10 Hot Jobs In Big Demand: How My Job Stacks Up

by Silicon Valley Blogger on 2007-02-0513

My job is supposed to be hot and well-paying so says CNN Money.

Real quick, here are the 10 jobs that pay well and are in demand these days; I’ve italicized my job’s description below.

  1. Medical Science Liaisons
    They’re called MSLs and they are hired by pharmaceutical companies to be information providers between them and their clients such as doctors and insurers. They’re expected to make from $115,000 – $120,000 plus 10% – 20% bonus.
  2. Internet Sales And Marketing Account Directors
    I suppose these are people in sales and marketing who work for internet companies and do their advertising for them. Kinda like the creative minds behind this. They’re expected to make $120,000 – $150,000; variations are based on which city they work.
  3. General Managers at Premier Resorts and Hotels
    Does this sound like a dream job or what? Who wouldn’t want to work in a resort as a highly paid manager? But it may not be the paradise you think with customer service and management issues that are the staple of this job. This’ll take you an average of 15 years to reach but the pay is amazing: $150,000 – $250,000.
  4. Designer of Athletic/Active Wear
    Entry level pays you $30,000 but an experienced, successful designer makes $90,000 – $200,000. Wow, I didn’t know it was THAT good!
  5. Construction Estimators
    They price out the material costs for a project and make $55,000 – $75,000.
  6. Construction Project Managers
    They oversee projects in construction and make $55,000 – $100,000+.
  7. IT SQL Database Administrators
    Pay is in the six figures at larger cities: $100,000+.
  8. IT .NET and Java Developers
    Similar to SQL DB administrators, they can get paid $100,000 and above. So I’m a database and Java engineer and am constantly surrounded by others of similar background. Though most of us aren’t hurting financially (and to be honest, some of us still get paid under $100,000), it’s not uncommon for us and other white collar professionals to feel the daily grind of long, intense hours and exhaustion. It gets pretty tough at the managerial level when more responsibility is heaped upon you and you need to account for the success of your team and projects, all usually under a restricted budget. The politics sucks like in any other place, but it’s still a creative job and pays decently.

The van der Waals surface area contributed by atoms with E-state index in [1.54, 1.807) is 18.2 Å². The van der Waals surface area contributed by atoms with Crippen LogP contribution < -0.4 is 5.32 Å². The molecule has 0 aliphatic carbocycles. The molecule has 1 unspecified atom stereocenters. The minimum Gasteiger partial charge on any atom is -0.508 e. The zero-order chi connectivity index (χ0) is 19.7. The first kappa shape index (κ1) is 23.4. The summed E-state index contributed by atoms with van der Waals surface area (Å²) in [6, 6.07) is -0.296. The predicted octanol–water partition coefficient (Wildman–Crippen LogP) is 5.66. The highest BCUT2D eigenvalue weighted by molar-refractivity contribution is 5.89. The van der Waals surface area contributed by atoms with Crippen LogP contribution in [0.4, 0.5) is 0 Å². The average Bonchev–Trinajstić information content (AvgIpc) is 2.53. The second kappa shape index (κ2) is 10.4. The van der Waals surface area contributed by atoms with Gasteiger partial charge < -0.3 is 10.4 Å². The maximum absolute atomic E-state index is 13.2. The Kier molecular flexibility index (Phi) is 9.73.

9. Accounting: Staff Accountants
    Pencil pushing and calculator tapping will get you $50,000 – $70,000. Not bad! I’ve considered this route earlier in my life.
  10. Accounting: Financial Analysts
    Your corporate financial skills can get you $55,000 – $100,000. I thought I’d try this out one day, but then it could just be a case of “out of the frying pan, into the fire.”
Tip: For those looking for a new job, check out our piece on “Who’s Hiring Now?” to find out what steps to take.

Looks like I’m supposed to be in good shape right? Well, it really all depends on where you live and the cost of living there. I said it then and I’ll say it again that the “well-paid” aspect of a job is but relative and needs to be reevaluated against its location. Here in Silicon Valley, one Java programmer alone is as stretched as anyone else, unless of course, he (or she) has no dependents. But two Java programmers in one household does make a difference; which unfortunately, is not our situation at this point in time. I still wonder how some of my colleagues are able to swing it here with one salary, a spouse and at least two kids. I’ve seen it happen, and I guess it CAN still happen… but they’re a dying breed around here.